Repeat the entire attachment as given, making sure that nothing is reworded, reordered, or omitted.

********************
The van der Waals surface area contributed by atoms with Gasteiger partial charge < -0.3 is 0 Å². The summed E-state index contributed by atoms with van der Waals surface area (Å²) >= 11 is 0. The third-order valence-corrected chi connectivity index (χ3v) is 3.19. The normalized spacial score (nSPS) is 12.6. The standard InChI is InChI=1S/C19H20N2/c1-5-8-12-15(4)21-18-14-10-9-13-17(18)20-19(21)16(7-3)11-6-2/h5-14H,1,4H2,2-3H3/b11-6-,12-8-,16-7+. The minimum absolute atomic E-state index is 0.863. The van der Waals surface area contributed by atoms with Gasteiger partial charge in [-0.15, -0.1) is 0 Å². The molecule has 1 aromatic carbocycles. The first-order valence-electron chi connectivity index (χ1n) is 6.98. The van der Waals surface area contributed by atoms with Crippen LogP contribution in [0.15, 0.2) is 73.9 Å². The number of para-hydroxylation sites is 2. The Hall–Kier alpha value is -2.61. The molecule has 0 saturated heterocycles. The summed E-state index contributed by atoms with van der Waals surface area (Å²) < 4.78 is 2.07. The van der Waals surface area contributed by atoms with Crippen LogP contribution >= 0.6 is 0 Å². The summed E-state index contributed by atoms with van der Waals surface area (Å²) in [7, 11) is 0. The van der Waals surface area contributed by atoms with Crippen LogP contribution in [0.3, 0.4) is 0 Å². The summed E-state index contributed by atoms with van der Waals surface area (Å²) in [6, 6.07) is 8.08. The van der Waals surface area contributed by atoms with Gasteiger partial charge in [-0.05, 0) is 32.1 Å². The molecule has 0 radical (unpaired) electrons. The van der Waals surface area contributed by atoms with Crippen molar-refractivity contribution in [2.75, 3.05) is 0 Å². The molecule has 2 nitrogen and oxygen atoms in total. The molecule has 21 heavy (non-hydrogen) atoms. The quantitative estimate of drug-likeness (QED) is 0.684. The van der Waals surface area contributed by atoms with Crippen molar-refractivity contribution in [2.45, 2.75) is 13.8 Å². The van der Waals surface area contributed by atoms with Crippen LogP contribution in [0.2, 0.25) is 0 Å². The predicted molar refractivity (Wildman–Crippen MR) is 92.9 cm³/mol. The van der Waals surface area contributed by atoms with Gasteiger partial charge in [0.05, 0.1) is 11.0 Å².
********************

The van der Waals surface area contributed by atoms with Gasteiger partial charge < -0.3 is 0 Å². The summed E-state index contributed by atoms with van der Waals surface area (Å²) >= 11 is 0. The third-order valence-corrected chi connectivity index (χ3v) is 3.19. The normalized spacial score (nSPS) is 12.6. The standard InChI is InChI=1S/C19H20N2/c1-5-8-12-15(4)21-18-14-10-9-13-17(18)20-19(21)16(7-3)11-6-2/h5-14H,1,4H2,2-3H3/b11-6-,12-8-,16-7+. The minimum absolute atomic E-state index is 0.863. The van der Waals surface area contributed by atoms with Gasteiger partial charge in [-0.15, -0.1) is 0 Å². The molecule has 1 aromatic carbocycles. The first-order valence-electron chi connectivity index (χ1n) is 6.98. The van der Waals surface area contributed by atoms with Crippen LogP contribution in [0.15, 0.2) is 73.9 Å². The number of para-hydroxylation sites is 2. The Hall–Kier alpha value is -2.61. The molecule has 0 saturated heterocycles. The summed E-state index contributed by atoms with van der Waals surface area (Å²) < 4.78 is 2.07. The van der Waals surface area contributed by atoms with Crippen LogP contribution >= 0.6 is 0 Å². The summed E-state index contributed by atoms with van der Waals surface area (Å²) in [7, 11) is 0. The van der Waals surface area contributed by atoms with Crippen LogP contribution in [0.3, 0.4) is 0 Å². The summed E-state index contributed by atoms with van der Waals surface area (Å²) in [6, 6.07) is 8.08. The van der Waals surface area contributed by atoms with Gasteiger partial charge in [-0.05, 0) is 32.1 Å². The molecule has 0 radical (unpaired) electrons. The van der Waals surface area contributed by atoms with Crippen molar-refractivity contribution in [2.75, 3.05) is 0 Å². The molecule has 2 nitrogen and oxygen atoms in total. The molecule has 21 heavy (non-hydrogen) atoms. The quantitative estimate of drug-likeness (QED) is 0.684. The van der Waals surface area contributed by atoms with Crippen molar-refractivity contribution in [2.45, 2.75) is 13.8 Å². The van der Waals surface area contributed by atoms with Crippen LogP contribution in [0.2, 0.25) is 0 Å². The predicted molar refractivity (Wildman–Crippen MR) is 92.9 cm³/mol. The van der Waals surface area contributed by atoms with Gasteiger partial charge in [0.05, 0.1) is 11.0 Å².